cooking with kids

Sweet Rice

by Lisa

Finn is not like the rest of us.

For instance, he just ate a fish taco for breakfast.

Also, he loves rice with a passion that makes me wonder if his conception and birth were blessed by Buddha himself.  (He has, too, a kind preternatural patience and even-keeled temperament that is positively other-worldly.) If there is rice on the table he will eat it. Whereas his sister, even as an infant, sprouted an indifferent attitude toward this versatile grain, saving her starchy passion for pasta and potatoes and bread, Finn has always chosen rice above all other forms of carbohydrates.

So, I cook it more, and that means leftovers, which both kids will happily eat for lunch, pressed into cute little star/animal shapes, and sometimes rice pudding, and most often, a dish that I just call Sweet Rice because it’s not really pudding. It’s more like porridge, and I’m certainly not the first to serve it for breakfast, but it’s so easy and versatile (think breakfast, snack, dessert) that it’s worth sharing.  In fact, with some minor supervision over the stove, Finn can make it himself.

Sweet Rice

  • Leftover rice
  • Milk
  • Sugar
  • Cinnamon (part of a stick or powdered)
  • Vanilla (highly optional)

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Spoon the rice, however much you have, into a saucepan.

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All of it.

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Cover the rice with milk.

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Add sugar to taste.  We used about 1/4 cup of sugar for maybe 2 cups of rice.

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Sprinkle in a dash of cinnamon, or break off a small piece of the stick and plop it in.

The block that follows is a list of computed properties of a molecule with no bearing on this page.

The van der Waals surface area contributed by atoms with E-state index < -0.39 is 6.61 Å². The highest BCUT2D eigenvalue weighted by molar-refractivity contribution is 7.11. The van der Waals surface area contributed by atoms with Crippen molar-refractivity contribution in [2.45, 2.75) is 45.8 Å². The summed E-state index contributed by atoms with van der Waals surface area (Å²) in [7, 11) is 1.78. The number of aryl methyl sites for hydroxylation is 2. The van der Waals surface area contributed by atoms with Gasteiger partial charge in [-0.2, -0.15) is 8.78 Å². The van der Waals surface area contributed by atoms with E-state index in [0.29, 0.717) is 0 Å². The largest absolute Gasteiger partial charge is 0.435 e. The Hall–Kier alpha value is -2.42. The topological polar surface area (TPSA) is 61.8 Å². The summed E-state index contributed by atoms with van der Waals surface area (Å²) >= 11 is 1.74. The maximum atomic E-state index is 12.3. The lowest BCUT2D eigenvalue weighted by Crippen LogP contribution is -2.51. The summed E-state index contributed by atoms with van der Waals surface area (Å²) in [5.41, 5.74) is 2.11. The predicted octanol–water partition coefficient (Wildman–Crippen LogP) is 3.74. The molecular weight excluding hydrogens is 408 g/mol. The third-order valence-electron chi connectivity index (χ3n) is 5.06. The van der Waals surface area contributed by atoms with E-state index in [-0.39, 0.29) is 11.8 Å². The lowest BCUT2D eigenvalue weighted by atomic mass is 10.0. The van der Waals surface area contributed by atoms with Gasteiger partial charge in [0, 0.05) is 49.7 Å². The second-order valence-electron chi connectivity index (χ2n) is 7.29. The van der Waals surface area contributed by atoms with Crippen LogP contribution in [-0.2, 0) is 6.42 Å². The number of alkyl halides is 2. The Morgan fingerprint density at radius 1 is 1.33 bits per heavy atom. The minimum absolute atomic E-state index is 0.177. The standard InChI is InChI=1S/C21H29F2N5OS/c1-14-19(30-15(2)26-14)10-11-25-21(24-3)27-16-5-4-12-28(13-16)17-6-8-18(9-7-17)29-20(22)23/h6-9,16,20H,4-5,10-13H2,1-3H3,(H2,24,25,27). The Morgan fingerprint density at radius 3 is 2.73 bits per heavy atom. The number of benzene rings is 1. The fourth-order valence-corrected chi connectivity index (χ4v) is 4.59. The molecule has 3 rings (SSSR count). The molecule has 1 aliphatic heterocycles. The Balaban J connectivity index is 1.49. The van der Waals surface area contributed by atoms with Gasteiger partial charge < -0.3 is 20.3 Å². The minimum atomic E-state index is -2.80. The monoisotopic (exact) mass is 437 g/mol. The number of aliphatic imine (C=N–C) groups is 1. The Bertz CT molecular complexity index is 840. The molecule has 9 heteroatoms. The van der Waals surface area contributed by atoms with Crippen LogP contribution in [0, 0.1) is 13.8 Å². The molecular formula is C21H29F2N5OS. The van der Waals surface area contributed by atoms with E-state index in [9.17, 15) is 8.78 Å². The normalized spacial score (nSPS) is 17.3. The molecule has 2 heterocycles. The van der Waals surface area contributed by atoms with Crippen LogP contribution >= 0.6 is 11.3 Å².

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Stir over medium heat until much of the milk is absorbed and the porridge thickens a little. This is the part I supervise, so no picture.

Serve and admire.

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Taste and cheer.

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Fine Dining. The Real Thing. With Kids.

by Lisa

This is not what you should do when you plan to take the kids to a fine dining establishment:  Make them drive 4 1/2 hours. Not feed them lunch. Check into a hotel and unpack while they run a little wild.  Drive to Said Fine Dining establishment without a reservation, nor even any clear idea about where you will be eating that night, even though all four of you are very hungry for a Real Meal and tired and already more than a little road-fatigued.

Nevertheless, after checking-in and unpacking and putting on clean and reasonably nice clothes, the family (ok,  Kory and I) decided to drive to the Hotel del Coronado for dinner.  It was early–around 5 pm–and the beautiful old hotel was nearby, and we knew that there would be several food options once we arrived, but we really didn’t plan ahead aside from frantically scanning menus on my new iPhone on the 20 minute drive over.  For some reason, my husband and I became fixated on eating at 1500 Ocean because the menu looked so nice and we were tired and just wanted a good meal. I know this is not what most normal, sane parents think when confronting dinner at the end of a long day of traveling: gee, let’s take our kids to the fanciest place we can find, so we grown ups can have a really good meal!  And we don’t, usually.  But, we were so far into vacation mode, and the kids had on cute-enough, clean clothes, so we did.